American Goldfinch Spinus tristis (Gmelin 1789)
Appearance: -Adult males and females look quite different. In spring and early summer the males are brilliant bright yellow with black forehead, black wings with white markings, and white patches both above and beneath the tail. Adult females are a good bit duller yellow beneath, olive above. Winter birds are drab, unstreaked brown, with blackish wings and two pale wingbars.
Natural History: The American Goldfinch is an abundant and widely distributed species across much North America. Highly granivorous, with strong preference for seeds of Compositae.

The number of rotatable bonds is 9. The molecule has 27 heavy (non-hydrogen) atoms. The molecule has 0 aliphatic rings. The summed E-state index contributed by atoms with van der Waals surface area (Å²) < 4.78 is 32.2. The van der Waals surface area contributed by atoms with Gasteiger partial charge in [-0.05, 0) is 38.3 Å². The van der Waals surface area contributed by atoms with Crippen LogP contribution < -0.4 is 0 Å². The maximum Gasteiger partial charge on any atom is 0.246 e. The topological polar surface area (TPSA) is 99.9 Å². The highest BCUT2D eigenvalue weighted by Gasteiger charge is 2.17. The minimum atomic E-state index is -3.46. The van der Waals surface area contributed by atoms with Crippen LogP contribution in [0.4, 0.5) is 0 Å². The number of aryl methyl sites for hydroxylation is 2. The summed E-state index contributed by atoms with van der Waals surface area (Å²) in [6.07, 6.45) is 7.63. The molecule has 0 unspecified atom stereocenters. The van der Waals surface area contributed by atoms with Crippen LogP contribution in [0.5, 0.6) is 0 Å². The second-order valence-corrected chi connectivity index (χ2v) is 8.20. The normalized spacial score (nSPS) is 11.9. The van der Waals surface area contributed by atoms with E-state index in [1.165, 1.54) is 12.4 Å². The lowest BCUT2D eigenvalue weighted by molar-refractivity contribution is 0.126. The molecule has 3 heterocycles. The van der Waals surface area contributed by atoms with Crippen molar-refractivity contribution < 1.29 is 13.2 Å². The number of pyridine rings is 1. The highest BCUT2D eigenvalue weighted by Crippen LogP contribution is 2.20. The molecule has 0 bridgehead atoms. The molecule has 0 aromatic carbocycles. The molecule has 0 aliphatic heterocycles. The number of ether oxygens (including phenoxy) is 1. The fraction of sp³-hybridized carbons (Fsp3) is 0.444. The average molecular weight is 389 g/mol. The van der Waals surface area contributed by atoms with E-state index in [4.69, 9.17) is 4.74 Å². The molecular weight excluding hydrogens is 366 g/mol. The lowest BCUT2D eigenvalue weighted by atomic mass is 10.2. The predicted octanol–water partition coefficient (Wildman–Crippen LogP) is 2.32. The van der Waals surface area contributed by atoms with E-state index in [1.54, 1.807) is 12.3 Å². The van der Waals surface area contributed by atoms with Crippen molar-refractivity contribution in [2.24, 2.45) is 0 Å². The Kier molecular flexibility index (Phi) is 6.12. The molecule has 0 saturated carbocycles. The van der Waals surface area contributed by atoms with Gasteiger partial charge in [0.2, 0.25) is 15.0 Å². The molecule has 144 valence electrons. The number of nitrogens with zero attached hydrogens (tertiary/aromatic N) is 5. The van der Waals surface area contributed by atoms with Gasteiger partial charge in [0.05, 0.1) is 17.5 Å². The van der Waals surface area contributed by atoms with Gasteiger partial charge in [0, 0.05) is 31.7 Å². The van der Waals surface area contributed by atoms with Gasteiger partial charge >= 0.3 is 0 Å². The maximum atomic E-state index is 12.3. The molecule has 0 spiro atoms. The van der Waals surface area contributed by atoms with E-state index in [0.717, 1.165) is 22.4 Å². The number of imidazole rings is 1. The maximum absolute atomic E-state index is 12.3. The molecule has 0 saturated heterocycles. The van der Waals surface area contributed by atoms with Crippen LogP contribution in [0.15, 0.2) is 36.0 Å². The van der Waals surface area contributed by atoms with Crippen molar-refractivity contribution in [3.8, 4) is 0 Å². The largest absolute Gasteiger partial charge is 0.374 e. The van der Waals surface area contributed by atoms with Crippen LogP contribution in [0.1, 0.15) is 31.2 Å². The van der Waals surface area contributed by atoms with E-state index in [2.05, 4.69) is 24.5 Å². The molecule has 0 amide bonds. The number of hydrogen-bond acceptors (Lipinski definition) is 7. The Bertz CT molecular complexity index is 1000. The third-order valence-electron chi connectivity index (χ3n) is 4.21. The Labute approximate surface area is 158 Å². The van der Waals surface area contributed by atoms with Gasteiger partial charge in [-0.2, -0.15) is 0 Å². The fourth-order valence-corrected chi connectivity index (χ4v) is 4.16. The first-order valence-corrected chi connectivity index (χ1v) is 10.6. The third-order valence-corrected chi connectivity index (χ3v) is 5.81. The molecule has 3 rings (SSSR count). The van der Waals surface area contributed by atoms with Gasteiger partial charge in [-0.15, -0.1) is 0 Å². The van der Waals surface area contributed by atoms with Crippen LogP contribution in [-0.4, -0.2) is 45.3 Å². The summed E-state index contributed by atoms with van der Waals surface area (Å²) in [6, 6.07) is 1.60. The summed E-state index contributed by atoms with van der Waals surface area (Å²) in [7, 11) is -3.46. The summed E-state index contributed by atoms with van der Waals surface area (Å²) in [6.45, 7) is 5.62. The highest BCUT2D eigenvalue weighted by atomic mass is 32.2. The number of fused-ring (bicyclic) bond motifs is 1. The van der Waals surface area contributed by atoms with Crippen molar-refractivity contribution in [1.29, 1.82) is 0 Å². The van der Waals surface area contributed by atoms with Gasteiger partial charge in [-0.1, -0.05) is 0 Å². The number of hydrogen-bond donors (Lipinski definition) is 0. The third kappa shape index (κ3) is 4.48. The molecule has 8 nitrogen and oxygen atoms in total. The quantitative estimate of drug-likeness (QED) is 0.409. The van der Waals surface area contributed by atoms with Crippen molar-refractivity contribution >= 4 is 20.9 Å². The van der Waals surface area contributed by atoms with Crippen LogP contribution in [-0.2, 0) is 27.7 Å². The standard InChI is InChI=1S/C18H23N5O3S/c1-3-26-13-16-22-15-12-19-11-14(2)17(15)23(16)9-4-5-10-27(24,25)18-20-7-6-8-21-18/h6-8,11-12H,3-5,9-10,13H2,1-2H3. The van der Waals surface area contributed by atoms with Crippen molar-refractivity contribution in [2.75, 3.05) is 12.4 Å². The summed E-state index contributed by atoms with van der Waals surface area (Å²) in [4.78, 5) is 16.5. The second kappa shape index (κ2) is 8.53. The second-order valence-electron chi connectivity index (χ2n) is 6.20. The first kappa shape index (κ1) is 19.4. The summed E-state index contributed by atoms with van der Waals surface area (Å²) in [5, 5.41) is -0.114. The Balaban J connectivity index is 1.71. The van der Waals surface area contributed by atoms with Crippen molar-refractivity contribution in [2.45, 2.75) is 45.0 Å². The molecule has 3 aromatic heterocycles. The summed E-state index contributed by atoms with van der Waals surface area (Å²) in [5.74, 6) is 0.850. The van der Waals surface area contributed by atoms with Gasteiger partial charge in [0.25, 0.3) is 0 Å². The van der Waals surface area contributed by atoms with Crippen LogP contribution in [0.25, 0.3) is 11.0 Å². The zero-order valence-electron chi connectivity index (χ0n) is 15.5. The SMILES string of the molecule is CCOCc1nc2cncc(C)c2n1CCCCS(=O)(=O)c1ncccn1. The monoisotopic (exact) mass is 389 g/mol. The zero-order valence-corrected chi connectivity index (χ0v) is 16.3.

S. t. tristis (Linnaeus, 1758).
S. t. pallidus Mearns, 1890.
S. t. salicamans Grinnell, 1897.
S. t. jewetti (van Rossem, 1943).
Object of study: irruptions across southern States, and if it engages in mimicry at all.
Flight call: The tsee-tsi-tsi-tsit (or po-ta-to-chip) flight call is the most widely used vocalization. Flight calls not easily confused with other finches. Flight call, like with other finches, functions to locate and maintain auditory contact with mate and/or flockmates.
Irruptions: Not known to be highly irruptive, but wintering numbers can fluctuate from year to year in the very southern part of its range in Georgia, Florida and Louisiana.
FiRN Needs: Recordings of song from the entire distribution area would be appreciated.